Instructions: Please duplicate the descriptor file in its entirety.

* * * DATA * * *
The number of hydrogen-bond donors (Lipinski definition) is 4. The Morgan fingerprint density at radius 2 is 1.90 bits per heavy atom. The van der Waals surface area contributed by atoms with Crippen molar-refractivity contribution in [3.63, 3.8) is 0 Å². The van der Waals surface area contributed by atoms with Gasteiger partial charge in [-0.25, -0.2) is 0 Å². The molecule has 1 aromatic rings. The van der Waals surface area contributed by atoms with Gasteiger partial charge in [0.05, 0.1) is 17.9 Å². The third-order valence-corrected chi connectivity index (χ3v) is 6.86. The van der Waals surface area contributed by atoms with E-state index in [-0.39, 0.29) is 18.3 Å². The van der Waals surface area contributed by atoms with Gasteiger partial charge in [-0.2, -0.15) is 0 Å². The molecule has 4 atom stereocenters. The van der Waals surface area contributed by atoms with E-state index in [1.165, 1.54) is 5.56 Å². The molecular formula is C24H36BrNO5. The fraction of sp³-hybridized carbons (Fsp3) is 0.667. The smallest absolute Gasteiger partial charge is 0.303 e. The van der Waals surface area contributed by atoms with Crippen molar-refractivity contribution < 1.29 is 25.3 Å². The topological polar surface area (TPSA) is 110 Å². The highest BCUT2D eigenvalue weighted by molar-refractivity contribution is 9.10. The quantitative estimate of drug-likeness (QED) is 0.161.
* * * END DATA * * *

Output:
The number of hydrogen-bond donors (Lipinski definition) is 4. The Morgan fingerprint density at radius 2 is 1.90 bits per heavy atom. The van der Waals surface area contributed by atoms with Crippen molar-refractivity contribution in [3.63, 3.8) is 0 Å². The van der Waals surface area contributed by atoms with Gasteiger partial charge in [-0.25, -0.2) is 0 Å². The molecule has 1 aromatic rings. The van der Waals surface area contributed by atoms with Gasteiger partial charge in [0.05, 0.1) is 17.9 Å². The third-order valence-corrected chi connectivity index (χ3v) is 6.86. The van der Waals surface area contributed by atoms with E-state index in [-0.39, 0.29) is 18.3 Å². The van der Waals surface area contributed by atoms with Gasteiger partial charge in [-0.2, -0.15) is 0 Å². The molecule has 4 atom stereocenters. The van der Waals surface area contributed by atoms with E-state index in [1.165, 1.54) is 5.56 Å². The molecular formula is C24H36BrNO5. The fraction of sp³-hybridized carbons (Fsp3) is 0.667. The smallest absolute Gasteiger partial charge is 0.303 e. The van der Waals surface area contributed by atoms with Crippen molar-refractivity contribution < 1.29 is 25.3 Å². The topological polar surface area (TPSA) is 110 Å². The highest BCUT2D eigenvalue weighted by molar-refractivity contribution is 9.10. The quantitative estimate of drug-likeness (QED) is 0.161.